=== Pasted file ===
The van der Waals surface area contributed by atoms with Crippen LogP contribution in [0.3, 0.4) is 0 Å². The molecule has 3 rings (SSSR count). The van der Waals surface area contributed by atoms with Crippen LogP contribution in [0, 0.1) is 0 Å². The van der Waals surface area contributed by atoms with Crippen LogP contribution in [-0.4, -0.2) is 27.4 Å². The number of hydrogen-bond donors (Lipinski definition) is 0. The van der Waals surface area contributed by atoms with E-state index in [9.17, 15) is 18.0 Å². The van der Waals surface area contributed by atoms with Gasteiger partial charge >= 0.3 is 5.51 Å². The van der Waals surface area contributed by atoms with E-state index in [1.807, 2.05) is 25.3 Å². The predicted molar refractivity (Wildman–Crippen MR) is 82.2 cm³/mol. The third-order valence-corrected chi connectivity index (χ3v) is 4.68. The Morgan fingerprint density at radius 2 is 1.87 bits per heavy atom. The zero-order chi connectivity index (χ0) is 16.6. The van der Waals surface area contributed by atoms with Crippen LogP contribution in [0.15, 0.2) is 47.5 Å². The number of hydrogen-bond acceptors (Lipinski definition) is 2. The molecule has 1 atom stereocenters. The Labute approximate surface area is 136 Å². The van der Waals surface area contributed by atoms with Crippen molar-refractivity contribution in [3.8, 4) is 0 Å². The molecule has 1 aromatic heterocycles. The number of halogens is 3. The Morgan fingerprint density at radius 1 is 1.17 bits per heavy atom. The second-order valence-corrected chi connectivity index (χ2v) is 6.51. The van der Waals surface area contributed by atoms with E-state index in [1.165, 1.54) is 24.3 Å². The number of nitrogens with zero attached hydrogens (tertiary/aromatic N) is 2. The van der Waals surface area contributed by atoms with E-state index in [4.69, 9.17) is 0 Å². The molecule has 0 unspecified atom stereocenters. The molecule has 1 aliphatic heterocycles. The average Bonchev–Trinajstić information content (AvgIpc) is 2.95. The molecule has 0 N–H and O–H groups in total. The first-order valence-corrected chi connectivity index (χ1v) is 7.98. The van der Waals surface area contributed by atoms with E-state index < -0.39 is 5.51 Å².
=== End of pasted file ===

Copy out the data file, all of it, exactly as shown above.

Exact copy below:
The van der Waals surface area contributed by atoms with Crippen LogP contribution in [0.3, 0.4) is 0 Å². The molecule has 3 rings (SSSR count). The van der Waals surface area contributed by atoms with Crippen LogP contribution in [0, 0.1) is 0 Å². The van der Waals surface area contributed by atoms with Crippen LogP contribution in [-0.4, -0.2) is 27.4 Å². The number of hydrogen-bond donors (Lipinski definition) is 0. The van der Waals surface area contributed by atoms with E-state index in [9.17, 15) is 18.0 Å². The van der Waals surface area contributed by atoms with Gasteiger partial charge >= 0.3 is 5.51 Å². The van der Waals surface area contributed by atoms with E-state index in [1.807, 2.05) is 25.3 Å². The predicted molar refractivity (Wildman–Crippen MR) is 82.2 cm³/mol. The third-order valence-corrected chi connectivity index (χ3v) is 4.68. The Morgan fingerprint density at radius 2 is 1.87 bits per heavy atom. The zero-order chi connectivity index (χ0) is 16.6. The van der Waals surface area contributed by atoms with Crippen LogP contribution in [0.15, 0.2) is 47.5 Å². The number of hydrogen-bond acceptors (Lipinski definition) is 2. The molecule has 1 atom stereocenters. The Labute approximate surface area is 136 Å². The van der Waals surface area contributed by atoms with Crippen molar-refractivity contribution in [3.8, 4) is 0 Å². The molecule has 1 aromatic heterocycles. The number of halogens is 3. The Morgan fingerprint density at radius 1 is 1.17 bits per heavy atom. The second-order valence-corrected chi connectivity index (χ2v) is 6.51. The van der Waals surface area contributed by atoms with E-state index in [1.165, 1.54) is 24.3 Å². The number of nitrogens with zero attached hydrogens (tertiary/aromatic N) is 2. The van der Waals surface area contributed by atoms with E-state index in [4.69, 9.17) is 0 Å². The molecule has 0 unspecified atom stereocenters. The molecule has 1 aliphatic heterocycles. The average Bonchev–Trinajstić information content (AvgIpc) is 2.95. The molecule has 0 N–H and O–H groups in total. The first-order valence-corrected chi connectivity index (χ1v) is 7.98. The van der Waals surface area contributed by atoms with E-state index < -0.39 is 5.51 Å².